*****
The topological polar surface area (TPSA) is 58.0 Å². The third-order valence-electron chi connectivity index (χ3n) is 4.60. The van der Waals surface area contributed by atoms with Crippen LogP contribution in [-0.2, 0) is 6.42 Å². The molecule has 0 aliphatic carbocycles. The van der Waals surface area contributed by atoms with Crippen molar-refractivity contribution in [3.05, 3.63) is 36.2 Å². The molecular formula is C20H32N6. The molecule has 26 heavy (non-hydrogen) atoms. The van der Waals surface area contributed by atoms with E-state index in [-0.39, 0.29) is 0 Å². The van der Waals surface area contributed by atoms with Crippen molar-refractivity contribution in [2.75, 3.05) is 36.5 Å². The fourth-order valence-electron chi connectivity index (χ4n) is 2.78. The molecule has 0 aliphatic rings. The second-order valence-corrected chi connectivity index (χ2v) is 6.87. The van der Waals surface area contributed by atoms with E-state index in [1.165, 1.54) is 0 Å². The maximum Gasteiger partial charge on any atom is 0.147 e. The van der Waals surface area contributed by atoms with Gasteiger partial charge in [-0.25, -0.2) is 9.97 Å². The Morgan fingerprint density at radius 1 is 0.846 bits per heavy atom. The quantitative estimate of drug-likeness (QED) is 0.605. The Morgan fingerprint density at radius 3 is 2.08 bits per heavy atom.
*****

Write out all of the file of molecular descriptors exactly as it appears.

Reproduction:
The topological polar surface area (TPSA) is 58.0 Å². The third-order valence-electron chi connectivity index (χ3n) is 4.60. The van der Waals surface area contributed by atoms with Crippen LogP contribution in [-0.2, 0) is 6.42 Å². The molecule has 0 aliphatic carbocycles. The van der Waals surface area contributed by atoms with Crippen molar-refractivity contribution in [3.05, 3.63) is 36.2 Å². The molecular formula is C20H32N6. The molecule has 26 heavy (non-hydrogen) atoms. The van der Waals surface area contributed by atoms with E-state index in [-0.39, 0.29) is 0 Å². The van der Waals surface area contributed by atoms with Crippen molar-refractivity contribution in [2.75, 3.05) is 36.5 Å². The fourth-order valence-electron chi connectivity index (χ4n) is 2.78. The molecule has 0 aliphatic rings. The second-order valence-corrected chi connectivity index (χ2v) is 6.87. The van der Waals surface area contributed by atoms with E-state index in [1.165, 1.54) is 0 Å². The maximum Gasteiger partial charge on any atom is 0.147 e. The van der Waals surface area contributed by atoms with Gasteiger partial charge in [-0.25, -0.2) is 9.97 Å². The Morgan fingerprint density at radius 1 is 0.846 bits per heavy atom. The quantitative estimate of drug-likeness (QED) is 0.605. The Morgan fingerprint density at radius 3 is 2.08 bits per heavy atom.